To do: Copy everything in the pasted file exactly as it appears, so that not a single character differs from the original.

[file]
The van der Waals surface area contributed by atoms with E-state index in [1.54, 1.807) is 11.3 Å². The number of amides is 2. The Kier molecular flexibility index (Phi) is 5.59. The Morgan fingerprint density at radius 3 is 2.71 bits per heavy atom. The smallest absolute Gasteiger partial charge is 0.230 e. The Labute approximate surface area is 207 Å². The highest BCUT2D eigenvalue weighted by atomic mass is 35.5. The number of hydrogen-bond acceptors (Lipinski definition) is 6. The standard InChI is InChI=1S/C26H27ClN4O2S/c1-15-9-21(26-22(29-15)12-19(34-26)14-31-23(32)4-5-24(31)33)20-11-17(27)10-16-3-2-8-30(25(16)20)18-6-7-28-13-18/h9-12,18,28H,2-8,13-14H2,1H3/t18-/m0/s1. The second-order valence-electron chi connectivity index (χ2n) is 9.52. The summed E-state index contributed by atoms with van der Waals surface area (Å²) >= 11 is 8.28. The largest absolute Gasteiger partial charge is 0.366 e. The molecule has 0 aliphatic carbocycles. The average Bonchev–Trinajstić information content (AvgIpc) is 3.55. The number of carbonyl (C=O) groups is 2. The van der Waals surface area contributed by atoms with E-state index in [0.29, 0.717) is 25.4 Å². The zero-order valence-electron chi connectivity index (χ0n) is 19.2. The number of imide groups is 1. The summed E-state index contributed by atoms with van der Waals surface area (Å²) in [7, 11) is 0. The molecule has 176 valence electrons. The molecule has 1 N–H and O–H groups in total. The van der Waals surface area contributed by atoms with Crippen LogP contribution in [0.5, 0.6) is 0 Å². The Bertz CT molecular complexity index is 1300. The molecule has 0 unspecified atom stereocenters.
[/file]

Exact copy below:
The van der Waals surface area contributed by atoms with E-state index in [1.54, 1.807) is 11.3 Å². The number of amides is 2. The Kier molecular flexibility index (Phi) is 5.59. The Morgan fingerprint density at radius 3 is 2.71 bits per heavy atom. The smallest absolute Gasteiger partial charge is 0.230 e. The Labute approximate surface area is 207 Å². The highest BCUT2D eigenvalue weighted by atomic mass is 35.5. The number of hydrogen-bond acceptors (Lipinski definition) is 6. The standard InChI is InChI=1S/C26H27ClN4O2S/c1-15-9-21(26-22(29-15)12-19(34-26)14-31-23(32)4-5-24(31)33)20-11-17(27)10-16-3-2-8-30(25(16)20)18-6-7-28-13-18/h9-12,18,28H,2-8,13-14H2,1H3/t18-/m0/s1. The second-order valence-electron chi connectivity index (χ2n) is 9.52. The summed E-state index contributed by atoms with van der Waals surface area (Å²) >= 11 is 8.28. The largest absolute Gasteiger partial charge is 0.366 e. The molecule has 0 aliphatic carbocycles. The average Bonchev–Trinajstić information content (AvgIpc) is 3.55. The number of carbonyl (C=O) groups is 2. The van der Waals surface area contributed by atoms with E-state index in [0.29, 0.717) is 25.4 Å². The zero-order valence-electron chi connectivity index (χ0n) is 19.2. The number of imide groups is 1. The summed E-state index contributed by atoms with van der Waals surface area (Å²) in [7, 11) is 0. The molecule has 176 valence electrons. The molecule has 1 N–H and O–H groups in total. The van der Waals surface area contributed by atoms with Crippen LogP contribution in [0.5, 0.6) is 0 Å². The Bertz CT molecular complexity index is 1300. The molecule has 0 unspecified atom stereocenters.